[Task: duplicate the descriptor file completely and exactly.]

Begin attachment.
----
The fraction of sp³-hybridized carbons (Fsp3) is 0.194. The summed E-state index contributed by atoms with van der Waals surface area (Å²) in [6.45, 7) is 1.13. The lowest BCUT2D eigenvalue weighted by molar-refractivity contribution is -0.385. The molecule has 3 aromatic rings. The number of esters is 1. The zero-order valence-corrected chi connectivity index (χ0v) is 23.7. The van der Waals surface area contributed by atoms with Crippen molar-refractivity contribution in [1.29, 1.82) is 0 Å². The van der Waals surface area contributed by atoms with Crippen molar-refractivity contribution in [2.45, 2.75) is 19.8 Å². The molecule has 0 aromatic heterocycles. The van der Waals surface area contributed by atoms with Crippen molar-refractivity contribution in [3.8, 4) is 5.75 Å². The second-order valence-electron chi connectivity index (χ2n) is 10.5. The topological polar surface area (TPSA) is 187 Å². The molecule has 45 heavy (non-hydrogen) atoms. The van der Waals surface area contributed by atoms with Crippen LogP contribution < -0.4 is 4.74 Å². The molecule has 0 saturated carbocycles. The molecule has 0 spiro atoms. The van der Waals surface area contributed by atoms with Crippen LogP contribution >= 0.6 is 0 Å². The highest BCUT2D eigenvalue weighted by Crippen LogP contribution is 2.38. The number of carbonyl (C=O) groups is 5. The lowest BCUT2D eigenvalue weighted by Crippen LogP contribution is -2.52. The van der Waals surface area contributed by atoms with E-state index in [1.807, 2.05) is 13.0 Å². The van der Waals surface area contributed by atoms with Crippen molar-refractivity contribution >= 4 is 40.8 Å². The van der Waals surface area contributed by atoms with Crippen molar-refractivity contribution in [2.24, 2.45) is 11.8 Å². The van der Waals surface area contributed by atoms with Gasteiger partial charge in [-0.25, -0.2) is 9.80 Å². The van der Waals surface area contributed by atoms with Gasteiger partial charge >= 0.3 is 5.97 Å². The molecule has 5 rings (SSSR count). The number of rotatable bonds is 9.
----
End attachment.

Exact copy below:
The fraction of sp³-hybridized carbons (Fsp3) is 0.194. The summed E-state index contributed by atoms with van der Waals surface area (Å²) in [6.45, 7) is 1.13. The lowest BCUT2D eigenvalue weighted by molar-refractivity contribution is -0.385. The molecule has 3 aromatic rings. The number of esters is 1. The zero-order valence-corrected chi connectivity index (χ0v) is 23.7. The van der Waals surface area contributed by atoms with Crippen molar-refractivity contribution in [1.29, 1.82) is 0 Å². The van der Waals surface area contributed by atoms with Crippen molar-refractivity contribution in [2.45, 2.75) is 19.8 Å². The molecule has 0 aromatic heterocycles. The van der Waals surface area contributed by atoms with Crippen molar-refractivity contribution in [3.8, 4) is 5.75 Å². The second-order valence-electron chi connectivity index (χ2n) is 10.5. The topological polar surface area (TPSA) is 187 Å². The molecule has 45 heavy (non-hydrogen) atoms. The van der Waals surface area contributed by atoms with Crippen LogP contribution < -0.4 is 4.74 Å². The molecule has 0 saturated carbocycles. The molecule has 0 spiro atoms. The van der Waals surface area contributed by atoms with Crippen LogP contribution >= 0.6 is 0 Å². The highest BCUT2D eigenvalue weighted by Crippen LogP contribution is 2.38. The number of carbonyl (C=O) groups is 5. The lowest BCUT2D eigenvalue weighted by Crippen LogP contribution is -2.52. The van der Waals surface area contributed by atoms with E-state index in [1.807, 2.05) is 13.0 Å². The van der Waals surface area contributed by atoms with Crippen molar-refractivity contribution >= 4 is 40.8 Å². The van der Waals surface area contributed by atoms with Crippen molar-refractivity contribution in [2.24, 2.45) is 11.8 Å². The van der Waals surface area contributed by atoms with Gasteiger partial charge in [-0.25, -0.2) is 9.80 Å². The van der Waals surface area contributed by atoms with Gasteiger partial charge >= 0.3 is 5.97 Å². The molecule has 5 rings (SSSR count). The number of rotatable bonds is 9.